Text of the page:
Stripe 82 is a 2.5 degree wide stripe along the Celestial Equator in the Southern Galactic Cap. It has been imaged by the Sloan Digital Sky Survey (SDSS) multiple times between 1998 and 2004 as part of the Legacy Survey in 82 runs (94 to 5052) under generally photometric conditions with good seeing and low sky background. Additional coverage of Stripe 82 has been obtained as part of the SDSS Supernovae Survey between 2005 and 2007, resulting in observations from additional 222 runs (5566 to 7202). As the observations in the Supernovae Survey were taken irrespective of seeing, transparency or airmass constraints, only a fraction of the data were taken under photometric conditions.

The IAC Stripe 82 Legacy Project produced optimal co-adds of the whole Stripe 82 dataset and makes them publicly available. The data release contains the co-added images and the corresponding exposure time maps among other data products like source catalogues and representations of the PSF for each co-add.

In our reduction we put special emphasis on preserving the characteristics of the background (sky + diffuse light) in the input images using a non-aggressive sky subtraction strategy. Our reduction reaches a limit of ~28.5 mag / arcsec² (3 sigma, 10 x 10 arcsec² ) in the r band. The effective surface brightness limit (50% completeness for exponential light distribution) lies at <µe(r)> ~ 25.5 mag /arcsec². For point sources we reach 50% completeness limits (3 sigma level) of (24.2, 25.2, 24.7, 24.3, 23.0) mag in (u, g, r, i, z). Details on the reduction process and first science cases like the discovery of stellar streams around NGC0426 and NGC0936 are given in 2016MNRAS.456.1359F.pdf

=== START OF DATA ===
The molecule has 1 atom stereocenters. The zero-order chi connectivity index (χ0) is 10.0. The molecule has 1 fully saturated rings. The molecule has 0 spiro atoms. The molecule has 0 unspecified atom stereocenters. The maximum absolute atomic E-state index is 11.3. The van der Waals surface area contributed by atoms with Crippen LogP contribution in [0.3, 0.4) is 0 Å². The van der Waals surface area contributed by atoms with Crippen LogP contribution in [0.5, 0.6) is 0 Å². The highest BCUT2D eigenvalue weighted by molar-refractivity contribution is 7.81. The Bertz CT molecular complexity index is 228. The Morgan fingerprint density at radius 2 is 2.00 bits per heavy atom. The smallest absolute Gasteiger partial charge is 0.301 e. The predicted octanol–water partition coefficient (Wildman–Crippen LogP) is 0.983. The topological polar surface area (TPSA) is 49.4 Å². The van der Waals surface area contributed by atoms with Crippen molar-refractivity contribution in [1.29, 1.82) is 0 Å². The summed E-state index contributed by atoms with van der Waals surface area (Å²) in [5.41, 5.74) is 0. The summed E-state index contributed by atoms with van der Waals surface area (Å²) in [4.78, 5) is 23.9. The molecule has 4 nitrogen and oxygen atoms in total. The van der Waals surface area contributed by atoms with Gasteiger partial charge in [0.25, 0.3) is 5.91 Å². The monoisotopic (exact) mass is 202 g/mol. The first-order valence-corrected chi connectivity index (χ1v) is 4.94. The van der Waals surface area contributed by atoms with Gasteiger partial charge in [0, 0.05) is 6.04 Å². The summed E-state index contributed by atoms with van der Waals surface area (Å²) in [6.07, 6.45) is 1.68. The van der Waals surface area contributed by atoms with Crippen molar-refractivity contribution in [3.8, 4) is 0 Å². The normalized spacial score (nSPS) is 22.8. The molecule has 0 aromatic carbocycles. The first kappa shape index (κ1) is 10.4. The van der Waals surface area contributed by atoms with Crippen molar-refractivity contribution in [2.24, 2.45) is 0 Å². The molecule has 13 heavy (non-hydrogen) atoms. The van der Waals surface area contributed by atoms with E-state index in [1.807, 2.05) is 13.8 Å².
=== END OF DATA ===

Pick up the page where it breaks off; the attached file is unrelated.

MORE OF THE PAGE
Data release


The release includes the co-added images, corresponding exposure time maps and sky-rectified versions of the co-adds. Additionally we provide fits representations of the PSF for each co-add. Furthermore the release includes object catalogues for point and extended sources with stars and galaxies confidently separated until g~23 mag. The IAC Stripe 82 data products can be accessed through the data section. For the cone search please select a radius equal or larger than 0.25 deg.




The data are calibrated to a common zeropoint of 24 mag for all bands. AB magnitudes can be derived from the data via

mag = -2.5 x log10(counts/exptime) + 24

where exptime=53.907456 sec refers to the exposure time of a single SDSS image and counts refer to the ADUs measured in the co-add.

Each co-added image has an exposure time map attached to it which yields for each pixel the number of single images n(x,y) entering the stack. The effective exposure time in each part of the image is given by the product of n(x,y) and exptime.

Additionally we provide images representing the average of the g, r and i co-adds which can be regarded as deep r-band co-adds. As the calibration gets destroyed during this process, above equations are invalid for the deep r-band images.